UK fears stoked over data harvesting ahead of general election

A protester lays flowers in front of a mock tombstone, during a protest outside the gates of Number 10 Downing Street in Westminster, London, Britain, 28 August 2019. [EPA-EFE/WILL OLIVER]

UK political parties have been warned by the country’s data protection watchdog that they must comply with relevant laws concerning the storing and safeguarding of data in the run up to the country’s general election on December 12.

The news comes amid growing pressure to release a report examining purported Russian infiltration in the UK elections, a move which Prime Minister Boris Johnson has so far been reluctant to make.

The UK’s Information Commissioner, Elizabeth Denham, wrote to all political parties on Tuesday (November 5), reminding them of the importance of “of the continuing need to comply with data protection and electronic marketing laws.”

“People’s awareness of their data protection rights has never been greater, and their expectations that those rights are respected never higher,” Denham wrote. “Compliance with these laws is vital to the trust and confidence in the democratic system.”

The Information Commissioner’s Office conducted a far-reaching investigation in 2018 into the use of data analytics for political purposes, and unearthed a number of concerns related to the use of commercial behavioural advertising techniques and the lack of transparency of profiling, as part of recent political campaigns.

Allegations emerge

Several reports have surfaced as to the use of data harvesting techniques by UK political parties. The Labour party is standing accused of using a “data broker” to profile British voters for the purpose of targeting them with specific ads online, while the Liberal Democrats are reportedly using software to profile every potential voter in the UK, according to Sky News.

Last week, Facebook removed social media adverts coming from the UK government because they had allegedly been targeting voters in marginal election constituencies unfairly, as part of the “MyTown” government campaign. Number 10 however denies that the ads were removed by Facebook and maintains that the government had planned to end the promotion.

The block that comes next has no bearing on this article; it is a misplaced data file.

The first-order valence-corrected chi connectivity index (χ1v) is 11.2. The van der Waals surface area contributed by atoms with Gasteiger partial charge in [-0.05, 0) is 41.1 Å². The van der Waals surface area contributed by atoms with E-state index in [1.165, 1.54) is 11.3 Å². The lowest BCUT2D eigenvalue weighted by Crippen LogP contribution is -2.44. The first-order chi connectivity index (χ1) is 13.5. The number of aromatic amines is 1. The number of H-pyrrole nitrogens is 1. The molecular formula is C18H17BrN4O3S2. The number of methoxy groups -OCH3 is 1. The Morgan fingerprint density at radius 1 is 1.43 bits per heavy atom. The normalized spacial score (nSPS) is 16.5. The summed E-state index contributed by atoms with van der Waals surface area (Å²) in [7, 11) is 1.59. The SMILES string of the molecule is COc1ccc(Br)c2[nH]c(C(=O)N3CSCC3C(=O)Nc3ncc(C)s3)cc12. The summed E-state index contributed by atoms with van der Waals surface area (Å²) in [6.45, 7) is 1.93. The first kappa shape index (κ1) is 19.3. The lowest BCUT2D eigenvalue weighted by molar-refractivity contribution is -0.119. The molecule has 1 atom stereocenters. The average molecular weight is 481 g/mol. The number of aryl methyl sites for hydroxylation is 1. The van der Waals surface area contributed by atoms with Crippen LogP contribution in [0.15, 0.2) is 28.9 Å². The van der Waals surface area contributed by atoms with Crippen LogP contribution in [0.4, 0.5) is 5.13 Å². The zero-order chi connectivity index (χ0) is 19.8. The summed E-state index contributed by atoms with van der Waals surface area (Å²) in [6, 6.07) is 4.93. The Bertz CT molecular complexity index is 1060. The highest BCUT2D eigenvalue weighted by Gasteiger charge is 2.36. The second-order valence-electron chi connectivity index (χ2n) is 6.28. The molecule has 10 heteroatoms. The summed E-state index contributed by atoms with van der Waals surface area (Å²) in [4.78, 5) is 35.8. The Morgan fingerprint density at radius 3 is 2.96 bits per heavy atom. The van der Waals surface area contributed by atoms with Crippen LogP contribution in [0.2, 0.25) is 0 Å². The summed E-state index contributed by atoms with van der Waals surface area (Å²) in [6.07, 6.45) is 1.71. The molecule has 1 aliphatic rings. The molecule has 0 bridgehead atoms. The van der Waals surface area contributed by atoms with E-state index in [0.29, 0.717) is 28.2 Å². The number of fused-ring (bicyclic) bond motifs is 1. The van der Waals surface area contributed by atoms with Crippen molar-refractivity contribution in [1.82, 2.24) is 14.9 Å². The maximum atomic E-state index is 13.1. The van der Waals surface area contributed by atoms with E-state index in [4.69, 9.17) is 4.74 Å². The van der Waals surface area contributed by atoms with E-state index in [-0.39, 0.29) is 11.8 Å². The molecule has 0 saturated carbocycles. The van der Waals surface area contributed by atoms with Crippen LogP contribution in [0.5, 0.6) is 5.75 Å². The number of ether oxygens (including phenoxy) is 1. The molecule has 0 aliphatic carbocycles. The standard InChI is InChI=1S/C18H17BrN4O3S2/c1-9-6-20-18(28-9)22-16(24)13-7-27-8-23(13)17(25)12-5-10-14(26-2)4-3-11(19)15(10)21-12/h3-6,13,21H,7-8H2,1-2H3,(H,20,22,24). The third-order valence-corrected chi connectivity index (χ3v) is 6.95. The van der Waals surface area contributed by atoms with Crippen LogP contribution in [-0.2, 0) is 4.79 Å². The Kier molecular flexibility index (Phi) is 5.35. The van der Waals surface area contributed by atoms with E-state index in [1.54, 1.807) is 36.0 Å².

In addition, a leaked memo that emerged in September suggested the UK government had plans to surreptitiously harvest user data individuals accessing the official website. The memo, which was shared between Boris Johnson and government ministers, said that the website “is serving as a platform to allow targeted and personalised information to be gathered, analysed and fed back actively to support key decision-making.”

The concerns of data harvesting come under the shadow of the 2018 Cambridge Analytica scandal, in which the personal data of around 87 million Facebook users had been obtained without their knowledge. Around 2.7 million of those users were EU-based. Last week, Facebook reached a settlement for its part in the Cambridge Analytica scandal – which will see them settle the £500,000 UK data protection watchdog fine, but avoid having to admit any wrongdoing.

Would Brexit have come about without Cambridge Analytica?

Christopher Wylie, a former employee of Cambridge Analytica, said British voters would not have chosen to leave the EU in such large numbers without the coordinated action of far-right networks that lent a hand to the campaign. reports.

Russian interference

Elsewhere, Downing Street has denied claims it is holding back a report on alleged Russian interference in UK democracy until after the general election.

The report will be released in “due course” Foreign minister Christopher Pincher said, adding that the Government “cannot rush this process at the risk of undermining our national security.” His comments followed calls from the former head of MI5, Lord Evans of Weardale, to publish the document as soon as possible.

The report, conducted by Parliament’s Intelligence and Security Committee, was completed in March and sent to No 10 on 17 October, but critics have accused the Government of holding back publication of the document.

Letter to Zuckerberg, Dorsey & Pichai

Meanwhile, the government appears to be more concerned with how MPs are treated on social media, following concerns about online harassment and abuse.

A joint letter written on Tuesday (5 November) by several cabinet ministers to the Facebook’s Mark Zuckerberg, Twitter CEO Jack Dorsey Twitter and Sundar Pichai of Google, highlighted the worry that the UK general election campaign descend into “intimidation, harassment and abuse.”

“It is important to distinguish between strongly felt political debate on one hand, and unacceptable acts of abuse, hatred, intimidation and violence,” the letter, signed by Cabinet Office Minister Oliver Dowden, Home Secretary Priti Patel and Culture Secretary Nicky Morgan wrote, adding that the platforms should do more to ensure that there are support mechanisms in play to assist MPs who seek help in the event of online harassment.

[Edited by Frédéric Simon]

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